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Old 07-01-2009, 06:12 PM   #11
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Quote:
Originally Posted by SkyHigh View Post
Seaplanes and instrument flying usually do not mix.

Skyhigh
If you hold an ATP multi-engine land certificate and take a multi-engine seaplane checkride, the multi-engine seaplane will add to your atp certificate. You need not demonstrate instrument approaches in the seaplane.
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Old 07-08-2009, 05:21 PM   #12
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Originally Posted by Convairator View Post
If you hold an ATP multi-engine land certificate and take a multi-engine seaplane checkride, the multi-engine seaplane will add to your atp certificate. You need not demonstrate instrument approaches in the seaplane.
I obtained an AMES rating in 1995, no instrument approaches demonstrated. I'd already held ATP AMEL since 1991. The AMES rating went on my certificate as "Commercial Privileges: Airplane Multiengine Sea".

Is what you refer to a post-August 4th, 1997 change, a guess, wishful thinking, or a DPE/Inspector/FSDO's discretion thing??

Presumably, you really mean: it will add to your ATP certificate as Commercial Privileges, you do not have to demonstrate instrument approaches, unless you want your AMES rating at the ATP level.

Last edited by 727gm; 07-08-2009 at 05:32 PM.
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Old 07-08-2009, 07:23 PM   #13
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GM,

I did a couple approaches on my ride but not to the water and got AMES added to the ATP. I doubt I'll be back working before next fall so I'm thinking about trying that guy north of Dallas and bringing the ASES back to work.
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Old 07-29-2009, 03:08 PM   #14
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What the hell is the point of doing an instrument approach in a seaplane? How many lakes out there that you know of have an ILS approach?
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Old 07-29-2009, 03:41 PM   #15
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Quote:
Originally Posted by INTERNET PILOT View Post
What the hell is the point of doing an instrument approach in a seaplane? How many lakes out there that you know of have an ILS approach?
Coincidentally, this month's AOPA Pilot magazine has an article about world's largest seaplane fly-in at Moosehead Lake in Greenville, Maine:

AOPA Online: Splash-in

Quote:
Not only is Greenville one of the few towns in America with a seaplane base right in the heart of downtown (the town literally wraps around two intersecting water runways), it is one of a handful that can boast an instrument approach to a lake.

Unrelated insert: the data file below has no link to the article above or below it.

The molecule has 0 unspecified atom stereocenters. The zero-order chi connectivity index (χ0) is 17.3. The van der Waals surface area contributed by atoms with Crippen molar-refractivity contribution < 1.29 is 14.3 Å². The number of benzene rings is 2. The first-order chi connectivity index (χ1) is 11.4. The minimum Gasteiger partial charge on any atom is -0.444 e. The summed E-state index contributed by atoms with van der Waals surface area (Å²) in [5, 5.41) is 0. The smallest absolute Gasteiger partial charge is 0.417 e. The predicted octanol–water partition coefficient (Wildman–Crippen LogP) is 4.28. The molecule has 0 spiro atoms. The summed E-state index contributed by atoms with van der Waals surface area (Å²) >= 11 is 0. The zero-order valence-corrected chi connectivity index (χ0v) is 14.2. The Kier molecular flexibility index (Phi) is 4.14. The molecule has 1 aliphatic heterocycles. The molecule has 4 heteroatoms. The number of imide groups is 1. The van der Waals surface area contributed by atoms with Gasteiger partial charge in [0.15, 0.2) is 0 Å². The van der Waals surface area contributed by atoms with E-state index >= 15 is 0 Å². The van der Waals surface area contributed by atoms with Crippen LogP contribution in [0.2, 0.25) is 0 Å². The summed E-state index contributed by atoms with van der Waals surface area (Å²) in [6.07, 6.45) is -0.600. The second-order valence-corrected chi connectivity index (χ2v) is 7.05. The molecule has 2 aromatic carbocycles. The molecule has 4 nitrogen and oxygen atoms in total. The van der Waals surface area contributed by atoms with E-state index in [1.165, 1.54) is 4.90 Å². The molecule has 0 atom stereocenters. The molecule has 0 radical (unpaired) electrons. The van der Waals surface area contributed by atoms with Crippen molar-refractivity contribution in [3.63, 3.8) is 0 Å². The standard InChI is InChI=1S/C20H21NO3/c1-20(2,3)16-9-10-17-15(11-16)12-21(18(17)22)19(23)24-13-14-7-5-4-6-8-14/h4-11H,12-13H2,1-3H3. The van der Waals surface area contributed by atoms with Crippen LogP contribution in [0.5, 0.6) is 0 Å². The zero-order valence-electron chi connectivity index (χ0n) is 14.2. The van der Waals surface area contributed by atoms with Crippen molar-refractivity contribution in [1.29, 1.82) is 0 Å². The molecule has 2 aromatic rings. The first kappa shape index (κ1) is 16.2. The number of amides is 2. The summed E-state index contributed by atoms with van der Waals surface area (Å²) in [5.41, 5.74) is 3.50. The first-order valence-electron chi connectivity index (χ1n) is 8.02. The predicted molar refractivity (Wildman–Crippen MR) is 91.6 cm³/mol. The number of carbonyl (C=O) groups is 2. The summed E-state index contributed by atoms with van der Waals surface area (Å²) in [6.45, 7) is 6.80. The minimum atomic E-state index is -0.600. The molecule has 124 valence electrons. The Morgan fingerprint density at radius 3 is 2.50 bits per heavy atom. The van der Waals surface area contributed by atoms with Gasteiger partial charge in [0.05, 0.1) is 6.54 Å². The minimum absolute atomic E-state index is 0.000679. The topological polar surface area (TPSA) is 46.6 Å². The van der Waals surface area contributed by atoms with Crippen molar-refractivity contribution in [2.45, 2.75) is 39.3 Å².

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Old 08-27-2016, 08:59 AM   #16
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Default Multi -Engine Seaplane Training in a Legend

Multi-Engine seaplane training in a Grumman Goose is offered in Alaska.
B-81LLC provides an award winning 1944 Goose, perhaps the most original example of a military JRF-5 Goose. Instruction is conducted by a nationally recognized Grumman instructor/ pilot and author Burke Mees.
For information see the website The Goose Hangar: Flight Instruction | MES Ratings in a Grumman Goose
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Old 08-27-2016, 01:49 PM   #17
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Quote:
Originally Posted by SkyHigh View Post
Seaplanes and instrument flying usually do not mix.

Skyhigh
You've obviously never flown in Alaska.
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Old 08-28-2016, 10:54 AM   #18
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One of the changes of August 2014 was the addition of a requirement to have 50 hours in class for an ATP. So you can no longer just pass a checkride and add a class rating at the ATP level.
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Old 05-19-2017, 10:14 AM   #19
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John Gowey at Kenmore is the guy to talk to. Phone call to him and he'll set you all up.

Some of the best 135 flying out there. Great company, atmosphere, pilots.
Land or Sea ops.

Great way to build TT and PIC Turbine Time
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Old 05-19-2017, 01:27 PM   #20
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Quote:
Originally Posted by N851TB View Post
John Gowey at Kenmore is the guy to talk to. Phone call to him and he'll set you all up.

Some of the best 135 flying out there. Great company, atmosphere, pilots.
Land or Sea ops.

Great way to build TT and PIC Turbine Time
All at 1500 feet!
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